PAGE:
Holocene saline water inflow changes into the Baltic Sea, ecosystem responses and future scenarios

INFLOW final report
INFLOW briefing on key results
Year 2 progress report
Year 1 progress report

For more relevant publications, visit (category BONUS+ reports).

Begin date 1.1.2009

End date 31.12.2011

Grant: 1 582 280€

Onset of the brackish water (Litorina)
phase of the Baltic Sea seen in the sediment.
Environmental conditions of the Baltic Sea’s (BS) ecosystem strongly depend on meteorological forcing over the area and adjacent NE Atlantic. It affects e.g. regional hydrography and saline water inflow from the North Sea into the BS. These changes are recorded in the BS sediments. We aim to identify forcing mechanisms of environmental changes of the BS, to differentiate natural variability and changing patterns due to man-made activity, by studying these sediment archives. In addition we will provide scenarios of the future development of the BS.

We will study ongoing and past changes in both surface and deep water conditions and their timing by means of multi-proxy studies. We use sediment proxy data along transect from the marine Skagerrak to the freshwater dominated northern BS. We have identified following aims: (i) Quantification of the relationships between available long term instrumental data and signatures of recent sediments; (ii) Extension of these studies to longer time scales (past 6000 years); (iii) Link these BS records to climatic data from the wider North Atlantic realm in order to identify the forcing mechanisms of environmental changes; (iv) Produce model simulations for selected time slices back to 6000 years. Proxy reconstructions will be compared to results from model simulations. We will use these evaluated models to provide selected scenarios of impact of naturally and human induced climate change on the BS ecosystem at the end of the 21st century.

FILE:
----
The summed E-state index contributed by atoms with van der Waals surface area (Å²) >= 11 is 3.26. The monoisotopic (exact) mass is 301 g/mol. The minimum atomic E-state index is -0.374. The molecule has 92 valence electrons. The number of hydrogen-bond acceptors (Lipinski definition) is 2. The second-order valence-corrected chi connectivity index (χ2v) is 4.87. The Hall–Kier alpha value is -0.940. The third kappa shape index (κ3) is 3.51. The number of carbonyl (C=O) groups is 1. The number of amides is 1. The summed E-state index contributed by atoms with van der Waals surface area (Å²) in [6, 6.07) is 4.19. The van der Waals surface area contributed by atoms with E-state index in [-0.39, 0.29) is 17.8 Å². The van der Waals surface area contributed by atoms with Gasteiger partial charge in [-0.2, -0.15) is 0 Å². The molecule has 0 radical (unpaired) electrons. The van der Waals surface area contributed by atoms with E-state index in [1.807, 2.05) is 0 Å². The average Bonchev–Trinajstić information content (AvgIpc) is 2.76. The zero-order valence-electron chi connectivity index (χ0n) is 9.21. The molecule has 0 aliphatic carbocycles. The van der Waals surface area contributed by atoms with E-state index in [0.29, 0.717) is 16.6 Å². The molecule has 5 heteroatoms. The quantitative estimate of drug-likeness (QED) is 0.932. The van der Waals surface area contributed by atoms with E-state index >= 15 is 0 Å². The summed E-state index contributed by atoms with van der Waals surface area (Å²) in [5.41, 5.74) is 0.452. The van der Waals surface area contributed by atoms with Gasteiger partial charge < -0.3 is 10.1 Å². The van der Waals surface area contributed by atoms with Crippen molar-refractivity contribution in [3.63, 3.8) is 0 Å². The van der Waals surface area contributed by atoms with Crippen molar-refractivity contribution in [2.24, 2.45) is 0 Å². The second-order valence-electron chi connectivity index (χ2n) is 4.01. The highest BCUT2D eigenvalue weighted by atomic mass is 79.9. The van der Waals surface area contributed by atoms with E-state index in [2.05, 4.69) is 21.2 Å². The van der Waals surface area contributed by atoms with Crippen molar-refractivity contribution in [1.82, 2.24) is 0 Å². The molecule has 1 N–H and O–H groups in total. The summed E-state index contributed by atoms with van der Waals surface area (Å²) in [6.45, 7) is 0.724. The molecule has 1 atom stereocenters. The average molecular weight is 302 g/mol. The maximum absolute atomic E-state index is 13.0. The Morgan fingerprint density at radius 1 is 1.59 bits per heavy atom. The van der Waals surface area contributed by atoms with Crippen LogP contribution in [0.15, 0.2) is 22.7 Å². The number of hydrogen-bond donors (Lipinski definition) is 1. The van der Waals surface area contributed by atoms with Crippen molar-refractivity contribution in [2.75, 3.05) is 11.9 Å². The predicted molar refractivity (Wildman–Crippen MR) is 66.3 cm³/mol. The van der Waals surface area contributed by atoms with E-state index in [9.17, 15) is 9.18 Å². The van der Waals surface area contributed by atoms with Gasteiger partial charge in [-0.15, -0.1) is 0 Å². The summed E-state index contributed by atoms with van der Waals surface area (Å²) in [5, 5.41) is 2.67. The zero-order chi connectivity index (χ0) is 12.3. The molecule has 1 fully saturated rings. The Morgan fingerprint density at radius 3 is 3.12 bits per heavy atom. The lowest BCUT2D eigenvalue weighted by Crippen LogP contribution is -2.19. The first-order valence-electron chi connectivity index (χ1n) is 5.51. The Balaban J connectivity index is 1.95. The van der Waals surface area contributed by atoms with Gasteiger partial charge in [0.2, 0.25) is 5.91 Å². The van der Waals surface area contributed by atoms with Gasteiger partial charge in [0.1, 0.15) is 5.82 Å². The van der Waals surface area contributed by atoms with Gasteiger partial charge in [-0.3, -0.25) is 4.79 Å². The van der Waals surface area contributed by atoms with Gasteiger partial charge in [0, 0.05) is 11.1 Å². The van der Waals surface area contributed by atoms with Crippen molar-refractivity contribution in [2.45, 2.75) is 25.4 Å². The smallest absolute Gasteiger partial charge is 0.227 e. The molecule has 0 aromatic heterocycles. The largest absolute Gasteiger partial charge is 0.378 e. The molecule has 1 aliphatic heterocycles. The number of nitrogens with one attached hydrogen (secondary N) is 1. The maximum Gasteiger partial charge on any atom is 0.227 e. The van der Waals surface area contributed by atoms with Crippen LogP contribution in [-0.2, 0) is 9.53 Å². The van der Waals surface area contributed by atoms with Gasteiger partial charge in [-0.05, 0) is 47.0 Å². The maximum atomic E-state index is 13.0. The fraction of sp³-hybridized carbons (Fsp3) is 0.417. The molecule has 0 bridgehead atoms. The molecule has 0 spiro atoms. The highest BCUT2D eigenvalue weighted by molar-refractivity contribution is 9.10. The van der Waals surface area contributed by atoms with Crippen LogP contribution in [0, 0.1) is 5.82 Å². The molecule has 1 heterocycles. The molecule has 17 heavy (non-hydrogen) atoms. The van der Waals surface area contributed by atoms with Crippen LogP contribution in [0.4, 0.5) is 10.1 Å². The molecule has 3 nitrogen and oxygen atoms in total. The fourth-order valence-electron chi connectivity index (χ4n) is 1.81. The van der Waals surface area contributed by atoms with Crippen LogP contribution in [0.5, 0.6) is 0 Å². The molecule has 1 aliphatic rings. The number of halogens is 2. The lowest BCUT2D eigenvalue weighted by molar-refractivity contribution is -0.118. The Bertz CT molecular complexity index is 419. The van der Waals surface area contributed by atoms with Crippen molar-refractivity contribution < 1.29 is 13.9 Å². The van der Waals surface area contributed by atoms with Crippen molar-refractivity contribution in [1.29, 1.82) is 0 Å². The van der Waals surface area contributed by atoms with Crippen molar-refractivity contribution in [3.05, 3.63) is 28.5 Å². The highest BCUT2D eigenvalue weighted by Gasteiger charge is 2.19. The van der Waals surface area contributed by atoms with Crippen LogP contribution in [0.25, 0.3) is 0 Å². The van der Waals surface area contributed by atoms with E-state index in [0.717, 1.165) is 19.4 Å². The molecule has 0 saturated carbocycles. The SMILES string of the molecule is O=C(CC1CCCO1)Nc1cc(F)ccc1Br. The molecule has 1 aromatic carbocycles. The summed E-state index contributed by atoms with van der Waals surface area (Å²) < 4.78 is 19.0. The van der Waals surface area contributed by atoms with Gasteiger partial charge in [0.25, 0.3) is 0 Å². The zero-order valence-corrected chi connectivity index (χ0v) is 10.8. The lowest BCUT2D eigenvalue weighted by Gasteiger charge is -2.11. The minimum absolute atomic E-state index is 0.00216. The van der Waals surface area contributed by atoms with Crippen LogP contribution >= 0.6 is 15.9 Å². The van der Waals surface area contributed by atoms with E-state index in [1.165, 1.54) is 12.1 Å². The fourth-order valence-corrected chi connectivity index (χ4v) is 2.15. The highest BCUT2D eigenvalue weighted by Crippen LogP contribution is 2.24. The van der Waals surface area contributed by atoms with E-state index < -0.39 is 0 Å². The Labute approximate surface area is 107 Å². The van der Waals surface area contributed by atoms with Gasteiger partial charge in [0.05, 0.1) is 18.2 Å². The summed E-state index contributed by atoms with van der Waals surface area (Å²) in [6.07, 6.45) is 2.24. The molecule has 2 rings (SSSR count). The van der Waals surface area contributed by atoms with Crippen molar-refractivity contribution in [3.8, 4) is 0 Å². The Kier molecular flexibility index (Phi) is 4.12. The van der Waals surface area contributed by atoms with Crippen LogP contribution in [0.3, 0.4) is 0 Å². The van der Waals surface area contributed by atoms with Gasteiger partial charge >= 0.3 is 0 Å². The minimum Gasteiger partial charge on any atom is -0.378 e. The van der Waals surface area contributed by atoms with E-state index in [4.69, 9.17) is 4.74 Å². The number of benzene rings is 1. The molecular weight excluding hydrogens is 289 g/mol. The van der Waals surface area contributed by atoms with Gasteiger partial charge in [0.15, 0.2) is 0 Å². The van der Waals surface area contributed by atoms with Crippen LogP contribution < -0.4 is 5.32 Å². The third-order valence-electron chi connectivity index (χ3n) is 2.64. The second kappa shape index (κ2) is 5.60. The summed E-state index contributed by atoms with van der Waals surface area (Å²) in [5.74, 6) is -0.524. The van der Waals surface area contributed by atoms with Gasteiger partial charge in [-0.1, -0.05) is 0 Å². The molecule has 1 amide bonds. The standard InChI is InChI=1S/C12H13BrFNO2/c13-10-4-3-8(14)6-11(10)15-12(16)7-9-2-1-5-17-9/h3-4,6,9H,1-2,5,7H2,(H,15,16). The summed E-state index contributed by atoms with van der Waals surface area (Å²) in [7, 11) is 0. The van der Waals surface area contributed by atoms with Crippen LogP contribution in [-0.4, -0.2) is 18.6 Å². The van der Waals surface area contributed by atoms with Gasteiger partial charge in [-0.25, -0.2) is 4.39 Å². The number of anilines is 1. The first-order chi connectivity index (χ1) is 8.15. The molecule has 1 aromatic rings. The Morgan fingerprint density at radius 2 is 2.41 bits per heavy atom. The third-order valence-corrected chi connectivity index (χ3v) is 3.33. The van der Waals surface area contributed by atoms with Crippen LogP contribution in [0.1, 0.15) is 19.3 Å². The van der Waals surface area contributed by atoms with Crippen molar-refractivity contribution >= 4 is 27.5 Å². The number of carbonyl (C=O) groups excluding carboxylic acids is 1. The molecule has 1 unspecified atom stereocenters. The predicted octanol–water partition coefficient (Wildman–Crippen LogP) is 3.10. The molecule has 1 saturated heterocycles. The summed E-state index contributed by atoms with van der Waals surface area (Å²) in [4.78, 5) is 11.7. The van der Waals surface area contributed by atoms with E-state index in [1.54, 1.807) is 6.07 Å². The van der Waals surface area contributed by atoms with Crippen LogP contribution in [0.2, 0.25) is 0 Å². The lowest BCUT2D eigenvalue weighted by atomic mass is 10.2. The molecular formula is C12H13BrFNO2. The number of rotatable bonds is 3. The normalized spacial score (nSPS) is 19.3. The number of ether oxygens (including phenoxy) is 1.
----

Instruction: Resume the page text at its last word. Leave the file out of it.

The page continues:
Sediment multi-proxy study, ecosystem modelling, climate change scenarios, saline water inflow, redox conditions

List of Participants and Principal Scientists

Geological Survey of Finland, Finland

Aarno Kotilainen (Coordinator)

Leibniz-Institute for Baltic Sea Research, Germany

Thomas Neumann

Geological Survey of Denmark and Greenland, Denmark

Antoon Kuijpers

Lund University, Sweden

Ian Snowball

Swedish Meteorological and Hydrological Institute, Sweden

Markus Meier

University of Szczecin, Poland

Andrzej Witkowski

Unifob AS, Norway

Eystein Jansen

University of Helsinki, Finland

Juha Karhu

A. P. Karpinsky Russian Geological Research Institute (VSEGEI), Russia

Mikhail Spiridonov

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